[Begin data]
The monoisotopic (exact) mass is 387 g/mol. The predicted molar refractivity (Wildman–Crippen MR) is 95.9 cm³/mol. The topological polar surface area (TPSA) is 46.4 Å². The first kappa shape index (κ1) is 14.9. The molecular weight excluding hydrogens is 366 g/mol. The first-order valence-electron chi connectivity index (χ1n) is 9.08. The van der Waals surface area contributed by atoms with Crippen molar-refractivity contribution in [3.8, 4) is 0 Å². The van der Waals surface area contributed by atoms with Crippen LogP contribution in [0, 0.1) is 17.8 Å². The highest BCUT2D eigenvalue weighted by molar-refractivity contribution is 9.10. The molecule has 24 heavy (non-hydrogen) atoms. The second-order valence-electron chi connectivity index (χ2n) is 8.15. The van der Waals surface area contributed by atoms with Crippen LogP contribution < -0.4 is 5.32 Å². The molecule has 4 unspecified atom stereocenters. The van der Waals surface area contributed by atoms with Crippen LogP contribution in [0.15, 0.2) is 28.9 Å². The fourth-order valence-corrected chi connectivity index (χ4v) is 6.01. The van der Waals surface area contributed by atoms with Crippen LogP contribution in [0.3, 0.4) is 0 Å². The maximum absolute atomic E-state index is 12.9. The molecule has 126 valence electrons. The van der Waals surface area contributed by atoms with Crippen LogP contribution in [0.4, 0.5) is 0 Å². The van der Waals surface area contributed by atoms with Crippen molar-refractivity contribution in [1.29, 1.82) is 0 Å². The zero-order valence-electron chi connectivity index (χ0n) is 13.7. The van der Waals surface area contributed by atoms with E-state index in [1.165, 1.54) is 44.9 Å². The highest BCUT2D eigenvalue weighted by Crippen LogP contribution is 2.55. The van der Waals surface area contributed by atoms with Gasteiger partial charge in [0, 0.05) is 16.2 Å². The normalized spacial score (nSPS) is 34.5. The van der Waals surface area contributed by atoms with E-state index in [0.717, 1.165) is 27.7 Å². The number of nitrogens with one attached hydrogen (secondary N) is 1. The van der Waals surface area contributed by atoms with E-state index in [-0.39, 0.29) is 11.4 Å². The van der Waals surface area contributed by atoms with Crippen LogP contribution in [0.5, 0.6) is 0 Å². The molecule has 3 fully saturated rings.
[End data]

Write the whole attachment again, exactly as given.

The monoisotopic (exact) mass is 387 g/mol. The predicted molar refractivity (Wildman–Crippen MR) is 95.9 cm³/mol. The topological polar surface area (TPSA) is 46.4 Å². The first kappa shape index (κ1) is 14.9. The molecular weight excluding hydrogens is 366 g/mol. The first-order valence-electron chi connectivity index (χ1n) is 9.08. The van der Waals surface area contributed by atoms with Crippen molar-refractivity contribution in [3.8, 4) is 0 Å². The van der Waals surface area contributed by atoms with Crippen LogP contribution in [0, 0.1) is 17.8 Å². The highest BCUT2D eigenvalue weighted by molar-refractivity contribution is 9.10. The molecule has 24 heavy (non-hydrogen) atoms. The second-order valence-electron chi connectivity index (χ2n) is 8.15. The van der Waals surface area contributed by atoms with Crippen LogP contribution < -0.4 is 5.32 Å². The molecule has 4 unspecified atom stereocenters. The van der Waals surface area contributed by atoms with Crippen LogP contribution in [0.15, 0.2) is 28.9 Å². The fourth-order valence-corrected chi connectivity index (χ4v) is 6.01. The van der Waals surface area contributed by atoms with Crippen LogP contribution in [0.3, 0.4) is 0 Å². The maximum absolute atomic E-state index is 12.9. The molecule has 126 valence electrons. The van der Waals surface area contributed by atoms with Crippen LogP contribution in [0.4, 0.5) is 0 Å². The van der Waals surface area contributed by atoms with Crippen molar-refractivity contribution in [1.29, 1.82) is 0 Å². The zero-order valence-electron chi connectivity index (χ0n) is 13.7. The van der Waals surface area contributed by atoms with E-state index in [1.165, 1.54) is 44.9 Å². The highest BCUT2D eigenvalue weighted by Crippen LogP contribution is 2.55. The van der Waals surface area contributed by atoms with Gasteiger partial charge in [0, 0.05) is 16.2 Å². The normalized spacial score (nSPS) is 34.5. The van der Waals surface area contributed by atoms with E-state index in [0.717, 1.165) is 27.7 Å². The number of nitrogens with one attached hydrogen (secondary N) is 1. The van der Waals surface area contributed by atoms with E-state index in [-0.39, 0.29) is 11.4 Å². The van der Waals surface area contributed by atoms with Crippen LogP contribution in [0.5, 0.6) is 0 Å². The molecule has 3 fully saturated rings.